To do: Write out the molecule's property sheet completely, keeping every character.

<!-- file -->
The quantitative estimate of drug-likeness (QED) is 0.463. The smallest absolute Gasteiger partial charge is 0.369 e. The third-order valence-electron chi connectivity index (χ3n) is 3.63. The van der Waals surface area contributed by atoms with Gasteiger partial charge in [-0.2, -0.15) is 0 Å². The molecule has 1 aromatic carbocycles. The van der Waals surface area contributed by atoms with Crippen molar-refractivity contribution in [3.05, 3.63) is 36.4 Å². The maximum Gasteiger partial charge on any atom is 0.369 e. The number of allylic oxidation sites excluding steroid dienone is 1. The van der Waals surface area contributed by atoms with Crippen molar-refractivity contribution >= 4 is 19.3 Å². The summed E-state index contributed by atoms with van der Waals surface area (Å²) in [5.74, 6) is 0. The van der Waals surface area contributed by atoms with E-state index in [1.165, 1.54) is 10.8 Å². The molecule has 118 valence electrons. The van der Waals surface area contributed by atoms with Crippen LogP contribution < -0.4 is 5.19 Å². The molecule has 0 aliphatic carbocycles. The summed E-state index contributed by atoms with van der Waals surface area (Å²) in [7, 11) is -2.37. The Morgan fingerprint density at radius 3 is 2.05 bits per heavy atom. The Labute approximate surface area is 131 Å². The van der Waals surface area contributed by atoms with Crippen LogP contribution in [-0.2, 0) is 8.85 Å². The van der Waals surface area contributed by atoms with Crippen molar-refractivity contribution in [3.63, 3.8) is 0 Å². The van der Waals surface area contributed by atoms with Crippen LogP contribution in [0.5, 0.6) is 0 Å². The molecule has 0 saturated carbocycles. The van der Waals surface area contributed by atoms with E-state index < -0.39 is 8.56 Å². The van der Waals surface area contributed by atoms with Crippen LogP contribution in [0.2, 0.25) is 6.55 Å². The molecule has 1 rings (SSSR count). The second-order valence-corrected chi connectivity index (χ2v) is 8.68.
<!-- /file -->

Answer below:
The quantitative estimate of drug-likeness (QED) is 0.463. The smallest absolute Gasteiger partial charge is 0.369 e. The third-order valence-electron chi connectivity index (χ3n) is 3.63. The van der Waals surface area contributed by atoms with Gasteiger partial charge in [-0.2, -0.15) is 0 Å². The molecule has 1 aromatic carbocycles. The van der Waals surface area contributed by atoms with Crippen molar-refractivity contribution in [3.05, 3.63) is 36.4 Å². The maximum Gasteiger partial charge on any atom is 0.369 e. The number of allylic oxidation sites excluding steroid dienone is 1. The van der Waals surface area contributed by atoms with Crippen molar-refractivity contribution >= 4 is 19.3 Å². The summed E-state index contributed by atoms with van der Waals surface area (Å²) in [5.74, 6) is 0. The van der Waals surface area contributed by atoms with E-state index in [1.165, 1.54) is 10.8 Å². The molecule has 118 valence electrons. The van der Waals surface area contributed by atoms with Crippen LogP contribution < -0.4 is 5.19 Å². The molecule has 0 aliphatic carbocycles. The summed E-state index contributed by atoms with van der Waals surface area (Å²) in [7, 11) is -2.37. The Morgan fingerprint density at radius 3 is 2.05 bits per heavy atom. The Labute approximate surface area is 131 Å². The van der Waals surface area contributed by atoms with Crippen LogP contribution in [-0.2, 0) is 8.85 Å². The van der Waals surface area contributed by atoms with Crippen molar-refractivity contribution in [3.63, 3.8) is 0 Å². The van der Waals surface area contributed by atoms with Crippen LogP contribution in [0.5, 0.6) is 0 Å². The molecule has 0 saturated carbocycles. The van der Waals surface area contributed by atoms with E-state index < -0.39 is 8.56 Å². The van der Waals surface area contributed by atoms with Crippen LogP contribution in [0.2, 0.25) is 6.55 Å². The molecule has 1 rings (SSSR count). The second-order valence-corrected chi connectivity index (χ2v) is 8.68.